Cliff Woodward, chief executive, Westworks: We too have seen a post-COVID catch-up on routine maintenance and project work, fire risk assessment, remedial work, and mechanical and engineering works.
What are the advantages of procuring from local suppliers and partners when developing new projects or addressing urgent need?
NB: The further into the South West you get, the fewer national contractors there are. I can understand that: volumes are low so spend is low, distances are high and operative availability can be a challenge. That’s why a local consortium works so well for this region – we can prioritise the issues caused by our geography and make sure that our frameworks cover these.
RDS: Most of our frameworks are awarded in geographical lots with the addition of a national coverage lot. The main objective for including the national lot is to try and keep the more localised, geographical lots free for smaller, local companies rather than big national providers. On our property improvement framework we also included value bandings as we were finding that smaller, local contractors are much better placed and more competitive for lower-value contracts. Our previous framework was made up of largely national contractors who are, by their own admission, not as competitive when undertaking lower-value, one-off projects. We have also developed two new dynamic purchasing systems [DPSs] specifically aimed at attracting smaller, local contractors. One is our labour services DPS, which supports our members with short-term labour to cover staff shortages or busy seasonal periods. We find that local contractors typically already have local supply chains established and local labour, meaning they can mobilise quicker to suit the requirements of a contract.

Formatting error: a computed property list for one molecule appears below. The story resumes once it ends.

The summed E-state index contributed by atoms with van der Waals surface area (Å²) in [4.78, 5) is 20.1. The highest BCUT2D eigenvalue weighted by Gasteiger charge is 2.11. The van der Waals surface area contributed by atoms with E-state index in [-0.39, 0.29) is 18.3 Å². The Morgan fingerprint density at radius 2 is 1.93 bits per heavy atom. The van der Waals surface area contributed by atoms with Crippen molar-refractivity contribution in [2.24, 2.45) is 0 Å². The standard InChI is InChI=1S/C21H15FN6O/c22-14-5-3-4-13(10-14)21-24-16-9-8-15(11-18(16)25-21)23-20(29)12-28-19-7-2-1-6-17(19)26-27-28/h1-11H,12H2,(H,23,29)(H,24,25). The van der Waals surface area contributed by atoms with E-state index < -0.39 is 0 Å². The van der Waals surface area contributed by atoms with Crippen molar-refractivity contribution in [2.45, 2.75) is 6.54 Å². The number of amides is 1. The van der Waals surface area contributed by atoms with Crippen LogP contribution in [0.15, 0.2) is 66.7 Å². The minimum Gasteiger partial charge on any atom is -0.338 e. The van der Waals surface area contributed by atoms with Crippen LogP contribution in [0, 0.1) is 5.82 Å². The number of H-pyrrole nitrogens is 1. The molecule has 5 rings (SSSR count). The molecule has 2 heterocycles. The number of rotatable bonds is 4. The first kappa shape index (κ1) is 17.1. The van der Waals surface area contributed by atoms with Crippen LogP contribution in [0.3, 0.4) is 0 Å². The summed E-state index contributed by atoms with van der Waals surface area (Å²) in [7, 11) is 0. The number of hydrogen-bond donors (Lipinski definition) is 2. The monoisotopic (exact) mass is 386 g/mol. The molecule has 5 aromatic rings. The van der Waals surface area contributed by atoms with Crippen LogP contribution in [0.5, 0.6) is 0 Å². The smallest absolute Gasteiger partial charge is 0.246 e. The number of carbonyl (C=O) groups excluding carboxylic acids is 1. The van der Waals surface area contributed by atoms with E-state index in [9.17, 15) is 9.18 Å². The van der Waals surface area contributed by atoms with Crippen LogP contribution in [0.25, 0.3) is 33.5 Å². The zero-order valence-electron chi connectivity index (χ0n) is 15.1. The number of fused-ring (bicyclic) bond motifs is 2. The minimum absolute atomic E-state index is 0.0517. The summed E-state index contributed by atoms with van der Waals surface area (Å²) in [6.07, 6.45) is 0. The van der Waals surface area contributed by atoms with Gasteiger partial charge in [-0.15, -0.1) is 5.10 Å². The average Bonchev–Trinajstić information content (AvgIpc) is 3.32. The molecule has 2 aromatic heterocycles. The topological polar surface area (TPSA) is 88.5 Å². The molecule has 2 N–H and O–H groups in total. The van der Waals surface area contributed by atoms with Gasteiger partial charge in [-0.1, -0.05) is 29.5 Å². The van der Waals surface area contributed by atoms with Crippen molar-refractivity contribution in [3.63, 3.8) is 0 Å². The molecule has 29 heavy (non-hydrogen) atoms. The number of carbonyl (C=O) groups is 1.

CW: Having an ‘open door’ for new contractors to be assessed and added to a DPS in fairly short order enables members to put forward known and appropriate contractors or suppliers to Westworks for evaluation. We have found that the process has engendered a real sense of open and honest application for projects that would be unviable for larger firms to deliver and more suited to SMEs [small and medium-sized enterprises]. In fact we have often had a larger firm’s reason for opting out of a project be along the lines of: “This would be uneconomical for us to deliver and more suited to an SME,” because contractors know we have providers of all sizes. Conversely SMEs will state that some projects are too large and opt out. We’ve been able to ensure that there is a balanced pool of providers for all sizes and locations of projects.
Neil Biddiscombe, procurement manager at Advantage South West, has worked for the business since 2008. He sees its role as helping to improve the lives of social housing residents – helping free up resources to provide better, safer homes and supporting sector collaboration to find solutions that cover a wide range of issues, including new build, domestic abuse and high-cost loans.